One federal level up there are US Courts of Appeal, of which there are 13. They review whether the law was applied correctly in the preceding trials. Courts of Appeal consist of three judges and do not use a jury. They hear appeals against District Court decisions, as well as from federal administrative institutions.

On the state side, there are the State Trial Courts, which deal with cases where state legislation is involved. The Stormy Daniels case is taking place in Manhattan in the New York State Trial Court, with a jury and under Judge Juan Merchan.

Two things make this rather confusing:

* First, the court session takes place in the building of the New York County Supreme Court, which means  the name “New York" is referenced at three levels: In New York County, New York City and New York State.  However, it remains a state trial.

* Second, the case against Trump is led by New York County's District Attorney, Alvin Bragg. He is a lawyer who became the first African-American to be elected to this position in 2021, under the banner of the Democratic Party. As in most states, New York State's District Attorney is elected by residents at the ballot box. 

Next complication: While the state trial in Manhattan against Trump is already under way, the Supreme Court yesterday began hearing arguments that as a former president he should have immunity from prosecution in special counsel Jack Smith's election interference case against him.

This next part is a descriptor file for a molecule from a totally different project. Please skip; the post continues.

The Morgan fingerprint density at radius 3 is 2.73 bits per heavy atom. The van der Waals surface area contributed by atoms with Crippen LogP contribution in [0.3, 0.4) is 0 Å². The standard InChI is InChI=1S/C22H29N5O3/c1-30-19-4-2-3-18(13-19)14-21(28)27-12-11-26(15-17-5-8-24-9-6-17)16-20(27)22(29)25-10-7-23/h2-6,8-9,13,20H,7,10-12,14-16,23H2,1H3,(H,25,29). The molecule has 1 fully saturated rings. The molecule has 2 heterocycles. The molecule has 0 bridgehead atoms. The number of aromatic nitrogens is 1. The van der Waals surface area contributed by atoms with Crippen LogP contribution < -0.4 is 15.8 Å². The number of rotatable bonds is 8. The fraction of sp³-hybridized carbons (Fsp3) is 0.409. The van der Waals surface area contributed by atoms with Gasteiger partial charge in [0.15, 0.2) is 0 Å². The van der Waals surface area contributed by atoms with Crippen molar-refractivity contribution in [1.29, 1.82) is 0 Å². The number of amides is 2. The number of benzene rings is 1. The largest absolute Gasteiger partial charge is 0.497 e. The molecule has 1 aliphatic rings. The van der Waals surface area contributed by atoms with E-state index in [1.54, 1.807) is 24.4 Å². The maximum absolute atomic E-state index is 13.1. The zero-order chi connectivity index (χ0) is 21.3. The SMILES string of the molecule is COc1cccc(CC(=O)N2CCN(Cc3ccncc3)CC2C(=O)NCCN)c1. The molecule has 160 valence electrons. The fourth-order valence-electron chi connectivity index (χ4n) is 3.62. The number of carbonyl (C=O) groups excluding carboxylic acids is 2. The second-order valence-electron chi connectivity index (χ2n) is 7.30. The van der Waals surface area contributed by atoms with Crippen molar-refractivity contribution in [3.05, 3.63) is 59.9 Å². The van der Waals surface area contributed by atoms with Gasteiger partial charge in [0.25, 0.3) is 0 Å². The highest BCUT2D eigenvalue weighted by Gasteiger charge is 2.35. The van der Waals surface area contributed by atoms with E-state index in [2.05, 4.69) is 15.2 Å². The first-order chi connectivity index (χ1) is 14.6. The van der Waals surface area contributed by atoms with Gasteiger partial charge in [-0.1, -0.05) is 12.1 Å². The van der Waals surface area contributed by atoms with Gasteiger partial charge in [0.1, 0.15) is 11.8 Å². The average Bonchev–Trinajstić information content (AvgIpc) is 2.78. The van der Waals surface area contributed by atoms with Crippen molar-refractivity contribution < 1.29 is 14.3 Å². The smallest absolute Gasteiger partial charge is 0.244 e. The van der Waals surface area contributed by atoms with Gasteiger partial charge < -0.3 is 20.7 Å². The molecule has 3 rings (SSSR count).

Trump asked for leave to attend the Supreme Court hearing in Washington, DC rather than his criminal trial in New York, but Judge Merchan turned his lawyer down: “Arguing before the Supreme Court is a big deal and I can certainly appreciate why your client would want to be there, but a trial in New York Supreme Court… is also a big deal."

Further complication: If the Supreme Court finds that Trump does indeed have immunity from prosecution, it may or may not also mean the New York case against him falls away.

♦ If the New York case continues, one level above the State Trial Court await the Intermediate Appellate Courts, and after that the State Supreme Courts.

♦ At the top is again the highest US legal authority, the Supreme Court, to which the federal and state courts are subordinate. (The Supreme Court also functions as a court of first instance in specific cases, such as disputes between states. A few specialised courts also sit directly under the Supreme Court, including tax and patent courts.)

All of this means Trump may very well end up in the Supreme Court via the New York case as well, and the same is true of the other court cases against him.

No wonder his money for legal costs is running out so fast.

♦ VWB ♦